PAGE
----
Letters from Robben Island: Ahmed Kathrada's Prison Correspondence, 1964-1989by Robert D. Vassen (Editor)
Late one night in July, 1963, a South African police unit surrounded the African National Congress headquarters in Rivonia and arrested a group of Movement leaders gathered inside. Eventually eight of them, including Nelson Mandela, who was already serving a sentence, Walter Sisulu, Dennis Goldberg, Govan Mbeki, Raymond Mhlaba, Elias Motsoledi, Andrew Mangeni, and
Late one night in July, 1963, a South African police unit surrounded the African National Congress headquarters in Rivonia and arrested a group of Movement leaders gathered inside. Eventually eight of them, including Nelson Mandela, who was already serving a sentence, Walter Sisulu, Dennis Goldberg, Govan Mbeki, Raymond Mhlaba, Elias Motsoledi, Andrew Mangeni, and Ahmed Kathrada, were convicted of sabotage and, on June 12, 1964, sentenced to life in prison. Soon, these men became widely known as the "Rivonia Trialists." Despite their imprisonment, the Trialists played active roles in the struggle against South Africa's racist regime. Instead of being forgotten, as apartheid officials had hoped, they became enduring symbols in a struggle against injustice and racism.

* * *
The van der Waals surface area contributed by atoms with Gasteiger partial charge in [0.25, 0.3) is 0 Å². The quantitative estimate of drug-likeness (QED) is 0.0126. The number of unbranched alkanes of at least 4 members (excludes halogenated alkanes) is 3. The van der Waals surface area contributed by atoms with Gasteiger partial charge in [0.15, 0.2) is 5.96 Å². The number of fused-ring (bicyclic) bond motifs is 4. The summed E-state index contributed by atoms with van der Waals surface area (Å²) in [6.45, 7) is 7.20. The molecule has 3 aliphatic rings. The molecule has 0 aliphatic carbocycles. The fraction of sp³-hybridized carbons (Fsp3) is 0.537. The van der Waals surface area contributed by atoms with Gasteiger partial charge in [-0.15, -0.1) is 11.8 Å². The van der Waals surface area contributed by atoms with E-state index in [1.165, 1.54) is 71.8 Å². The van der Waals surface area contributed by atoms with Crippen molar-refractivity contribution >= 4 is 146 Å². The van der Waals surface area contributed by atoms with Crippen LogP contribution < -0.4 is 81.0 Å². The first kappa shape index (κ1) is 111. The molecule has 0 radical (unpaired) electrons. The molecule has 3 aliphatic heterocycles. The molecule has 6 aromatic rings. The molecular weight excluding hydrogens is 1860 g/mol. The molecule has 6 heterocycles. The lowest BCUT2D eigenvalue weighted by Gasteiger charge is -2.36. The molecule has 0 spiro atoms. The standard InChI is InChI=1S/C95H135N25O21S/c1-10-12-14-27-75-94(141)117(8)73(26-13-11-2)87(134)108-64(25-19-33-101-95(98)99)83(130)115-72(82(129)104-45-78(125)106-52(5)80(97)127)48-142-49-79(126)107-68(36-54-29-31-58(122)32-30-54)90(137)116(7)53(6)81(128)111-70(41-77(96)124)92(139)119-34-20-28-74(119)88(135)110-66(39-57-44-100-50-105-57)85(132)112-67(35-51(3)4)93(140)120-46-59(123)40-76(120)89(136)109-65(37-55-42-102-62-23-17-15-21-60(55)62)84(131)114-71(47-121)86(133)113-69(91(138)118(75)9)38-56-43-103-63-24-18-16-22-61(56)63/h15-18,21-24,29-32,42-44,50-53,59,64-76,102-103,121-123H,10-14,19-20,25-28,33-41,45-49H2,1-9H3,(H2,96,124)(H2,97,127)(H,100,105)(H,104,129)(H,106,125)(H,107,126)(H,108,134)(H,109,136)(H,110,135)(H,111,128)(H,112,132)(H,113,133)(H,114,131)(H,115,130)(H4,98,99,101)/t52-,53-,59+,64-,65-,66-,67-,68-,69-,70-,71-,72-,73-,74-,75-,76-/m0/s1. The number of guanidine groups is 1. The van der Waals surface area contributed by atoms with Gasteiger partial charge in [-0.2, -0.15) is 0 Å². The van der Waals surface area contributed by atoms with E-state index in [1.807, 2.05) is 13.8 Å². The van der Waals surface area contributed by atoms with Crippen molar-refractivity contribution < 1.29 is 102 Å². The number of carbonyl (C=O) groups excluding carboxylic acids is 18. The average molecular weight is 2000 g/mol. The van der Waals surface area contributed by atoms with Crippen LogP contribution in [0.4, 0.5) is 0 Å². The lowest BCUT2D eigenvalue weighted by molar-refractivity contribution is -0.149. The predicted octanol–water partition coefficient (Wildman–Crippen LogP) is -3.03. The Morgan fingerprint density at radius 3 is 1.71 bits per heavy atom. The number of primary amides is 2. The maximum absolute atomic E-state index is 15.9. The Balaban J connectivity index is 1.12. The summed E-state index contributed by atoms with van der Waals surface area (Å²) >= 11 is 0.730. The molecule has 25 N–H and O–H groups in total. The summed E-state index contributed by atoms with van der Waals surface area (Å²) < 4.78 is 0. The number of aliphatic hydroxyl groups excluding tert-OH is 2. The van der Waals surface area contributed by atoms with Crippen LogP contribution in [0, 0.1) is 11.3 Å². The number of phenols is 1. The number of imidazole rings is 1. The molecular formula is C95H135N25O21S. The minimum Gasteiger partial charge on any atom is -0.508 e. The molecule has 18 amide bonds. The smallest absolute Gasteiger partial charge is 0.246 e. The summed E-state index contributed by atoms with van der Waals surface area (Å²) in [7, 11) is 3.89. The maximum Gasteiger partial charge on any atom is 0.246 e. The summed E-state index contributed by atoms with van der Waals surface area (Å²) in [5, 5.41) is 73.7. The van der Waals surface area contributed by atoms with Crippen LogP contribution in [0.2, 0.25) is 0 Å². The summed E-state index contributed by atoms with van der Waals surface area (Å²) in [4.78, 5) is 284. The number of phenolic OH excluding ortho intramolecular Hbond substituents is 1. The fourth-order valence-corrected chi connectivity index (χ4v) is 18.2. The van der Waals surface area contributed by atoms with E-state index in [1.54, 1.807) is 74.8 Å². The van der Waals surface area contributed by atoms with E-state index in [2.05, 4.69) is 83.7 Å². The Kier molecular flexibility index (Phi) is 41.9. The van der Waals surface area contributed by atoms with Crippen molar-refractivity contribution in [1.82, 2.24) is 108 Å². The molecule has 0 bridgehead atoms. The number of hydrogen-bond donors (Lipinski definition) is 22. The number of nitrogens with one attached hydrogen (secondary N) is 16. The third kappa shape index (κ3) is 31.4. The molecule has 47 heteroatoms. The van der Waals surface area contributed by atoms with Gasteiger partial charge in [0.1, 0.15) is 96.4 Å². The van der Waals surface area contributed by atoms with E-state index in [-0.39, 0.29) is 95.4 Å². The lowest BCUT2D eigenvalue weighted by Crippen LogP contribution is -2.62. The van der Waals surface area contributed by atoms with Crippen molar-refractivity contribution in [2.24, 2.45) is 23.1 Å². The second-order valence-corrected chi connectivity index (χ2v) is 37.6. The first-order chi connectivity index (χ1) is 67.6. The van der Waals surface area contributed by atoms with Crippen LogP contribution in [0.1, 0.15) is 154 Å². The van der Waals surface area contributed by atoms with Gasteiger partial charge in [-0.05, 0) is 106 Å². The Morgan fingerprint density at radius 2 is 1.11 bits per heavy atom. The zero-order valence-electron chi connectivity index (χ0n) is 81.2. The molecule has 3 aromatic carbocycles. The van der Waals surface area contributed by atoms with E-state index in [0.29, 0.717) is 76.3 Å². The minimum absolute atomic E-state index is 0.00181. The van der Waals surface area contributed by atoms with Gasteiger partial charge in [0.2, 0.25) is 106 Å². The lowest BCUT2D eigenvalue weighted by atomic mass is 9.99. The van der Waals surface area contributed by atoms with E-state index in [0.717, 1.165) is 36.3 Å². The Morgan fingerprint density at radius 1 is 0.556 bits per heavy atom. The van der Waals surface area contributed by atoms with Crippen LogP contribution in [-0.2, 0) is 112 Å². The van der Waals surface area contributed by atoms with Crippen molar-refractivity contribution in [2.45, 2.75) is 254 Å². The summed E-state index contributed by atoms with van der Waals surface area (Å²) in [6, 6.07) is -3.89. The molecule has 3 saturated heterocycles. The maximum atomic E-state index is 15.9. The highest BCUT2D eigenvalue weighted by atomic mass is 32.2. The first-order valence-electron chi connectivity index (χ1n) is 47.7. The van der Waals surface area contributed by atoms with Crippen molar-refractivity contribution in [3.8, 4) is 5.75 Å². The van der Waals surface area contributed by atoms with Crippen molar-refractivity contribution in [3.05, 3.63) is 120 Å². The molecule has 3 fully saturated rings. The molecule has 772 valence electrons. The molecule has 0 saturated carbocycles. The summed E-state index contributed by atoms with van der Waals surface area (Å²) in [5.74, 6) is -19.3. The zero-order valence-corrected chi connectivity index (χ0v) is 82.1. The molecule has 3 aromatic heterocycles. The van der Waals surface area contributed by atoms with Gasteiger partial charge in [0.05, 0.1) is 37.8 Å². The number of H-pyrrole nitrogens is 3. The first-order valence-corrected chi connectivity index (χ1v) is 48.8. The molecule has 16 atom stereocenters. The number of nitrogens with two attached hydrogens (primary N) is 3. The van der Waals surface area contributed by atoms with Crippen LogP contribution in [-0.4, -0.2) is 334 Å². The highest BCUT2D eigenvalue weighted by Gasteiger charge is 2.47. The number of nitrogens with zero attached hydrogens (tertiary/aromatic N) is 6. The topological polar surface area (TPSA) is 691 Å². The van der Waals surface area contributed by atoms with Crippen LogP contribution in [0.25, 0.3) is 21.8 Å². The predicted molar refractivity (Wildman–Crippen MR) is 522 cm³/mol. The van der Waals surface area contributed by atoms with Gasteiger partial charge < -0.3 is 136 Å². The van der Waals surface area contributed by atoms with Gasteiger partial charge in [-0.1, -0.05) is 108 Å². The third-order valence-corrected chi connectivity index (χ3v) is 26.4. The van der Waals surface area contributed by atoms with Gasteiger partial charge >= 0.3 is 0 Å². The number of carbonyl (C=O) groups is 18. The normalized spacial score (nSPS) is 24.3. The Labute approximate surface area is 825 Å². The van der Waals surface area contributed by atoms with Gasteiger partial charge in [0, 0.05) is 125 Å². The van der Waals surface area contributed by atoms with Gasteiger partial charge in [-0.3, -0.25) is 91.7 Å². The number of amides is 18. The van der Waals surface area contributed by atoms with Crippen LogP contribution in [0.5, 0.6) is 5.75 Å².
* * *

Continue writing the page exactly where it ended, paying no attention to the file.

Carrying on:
Kathrada and his colleagues were classified as high security prisoners, segregated from others and closely watched. Every activity was regulated and monitored. Among the many indignities visited upon them, the prisoners were prohibited from keeping copies of incoming and outgoing correspondence. Kathrada, or "Kathy" as he is known, successfully hid both.
Letters From Robben Island contains a selection of 86 of the more than 900 pieces of correspondence Ahmed Kathrada wrote during his 26 years on Robben Island and at Pollsmoor Prison. Some were smuggled out by friends; others were written in code to hide meaning and content from prison censors. These are among his most poignant, touching, and eloquent communications. They are testimonies to Kathrada, his colleagues, and to their commitment to obtaining human dignity and freedom for all South Africans.